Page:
Tuesday, October 23, 2007

Bullet Time and the Problem of Mediation

I have two relatively unrelated topics of interest this week, and I hope folks can help me tie them together.

First of all, we find in Jameson a tension around the idea of mediation. He first characterizes the postmodern experience as "a perceptual barrage of immediacy from which all sheltering layers and intervening mediations have been removed" (351), but then goes on to discuss the constant "process of becoming an image and spectacle" (354). I would argue that perhaps these layers of mediation become less and less apparent, but also become more and more totalizing. When Jameson speaks of "the relentless saturation of any remaining voids and empty places," we could perhaps argue that it is the media of the spectacle that does the saturating (351).

Secondly, I would like to touch briefly upon the idea of "bullet time," as we noted in the Matrix today. In a Pembroke seminar lecture ast fall, Brian Rotman brought up the figure of "atemporal change" as a way to counter the influence of the "ghosts" that remain of a certain type of theological logocentrism (i.e., God, the alphabet, and infinity, if I remember correctly). I couldn't imagine any form of atemporal change, and I begged Professor Doane for an explanation, but couldn't really get anything out of her. I think bullet time could be some sort of visualization of this figure; as it may double as a form of cognitive mapping, it is interesting to note a tactic that could simultaneously combat postmodern disorientation and logocentrism (although I have some issues with the effectiveness of Jameson's idea of mapping).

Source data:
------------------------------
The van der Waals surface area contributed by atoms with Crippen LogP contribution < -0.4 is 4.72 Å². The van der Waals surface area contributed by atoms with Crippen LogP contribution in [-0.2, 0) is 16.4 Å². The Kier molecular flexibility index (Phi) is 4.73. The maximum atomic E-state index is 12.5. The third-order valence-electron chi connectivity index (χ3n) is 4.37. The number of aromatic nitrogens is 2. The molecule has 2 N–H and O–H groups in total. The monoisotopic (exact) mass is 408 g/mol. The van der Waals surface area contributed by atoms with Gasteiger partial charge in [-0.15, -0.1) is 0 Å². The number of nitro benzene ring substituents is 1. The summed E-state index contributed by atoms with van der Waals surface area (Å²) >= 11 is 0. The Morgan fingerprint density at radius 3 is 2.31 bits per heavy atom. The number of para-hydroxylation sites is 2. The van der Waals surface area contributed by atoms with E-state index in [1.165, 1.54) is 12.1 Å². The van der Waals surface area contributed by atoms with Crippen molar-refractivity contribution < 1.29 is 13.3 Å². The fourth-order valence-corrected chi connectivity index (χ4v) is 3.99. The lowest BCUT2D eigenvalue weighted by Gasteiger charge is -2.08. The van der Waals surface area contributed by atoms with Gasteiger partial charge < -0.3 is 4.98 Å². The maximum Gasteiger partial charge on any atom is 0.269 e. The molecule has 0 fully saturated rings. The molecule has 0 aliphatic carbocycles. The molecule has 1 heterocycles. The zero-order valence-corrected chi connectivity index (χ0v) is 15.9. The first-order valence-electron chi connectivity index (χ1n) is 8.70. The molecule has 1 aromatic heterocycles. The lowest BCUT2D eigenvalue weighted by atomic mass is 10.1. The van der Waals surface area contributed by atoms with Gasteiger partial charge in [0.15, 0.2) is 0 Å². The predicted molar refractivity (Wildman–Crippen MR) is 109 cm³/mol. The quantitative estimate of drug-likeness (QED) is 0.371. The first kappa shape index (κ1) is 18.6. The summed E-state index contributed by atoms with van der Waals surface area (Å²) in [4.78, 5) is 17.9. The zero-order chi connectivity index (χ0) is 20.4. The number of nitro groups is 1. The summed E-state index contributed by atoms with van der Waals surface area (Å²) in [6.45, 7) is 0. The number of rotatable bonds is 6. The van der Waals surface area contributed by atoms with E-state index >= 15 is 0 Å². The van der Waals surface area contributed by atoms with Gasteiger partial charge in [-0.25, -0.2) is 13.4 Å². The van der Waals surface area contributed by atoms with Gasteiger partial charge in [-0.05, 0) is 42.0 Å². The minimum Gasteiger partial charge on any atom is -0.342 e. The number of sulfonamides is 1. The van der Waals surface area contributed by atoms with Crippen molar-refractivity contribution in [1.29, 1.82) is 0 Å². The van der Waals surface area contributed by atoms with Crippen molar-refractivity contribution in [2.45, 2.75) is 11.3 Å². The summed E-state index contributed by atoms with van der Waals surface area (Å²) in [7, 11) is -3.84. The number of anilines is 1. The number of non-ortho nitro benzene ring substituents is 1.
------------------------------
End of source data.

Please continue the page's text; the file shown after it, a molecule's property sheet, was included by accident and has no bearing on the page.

Now, for a weak attempt to bring these two ideas back together, I want to raise the twin concepts of specularity and the spectacle. Can mediation (i.e., in the sense of "mediatizing" live action through bullet time) itself act as a form of atemporal change? Could distortion through a cybernetic phenomenological (and hence only technically subjective) lens be considered a process that changes its object without the intervention of time? Or is this just a skewed temporality? The object must be spectacular for this to work, in that it must be a media event to begin with. It must also be, somehow, a reflection-distortion (via some figuration of the mirror) in order to carry any weight as a technique of cognitive mapping. Or something?

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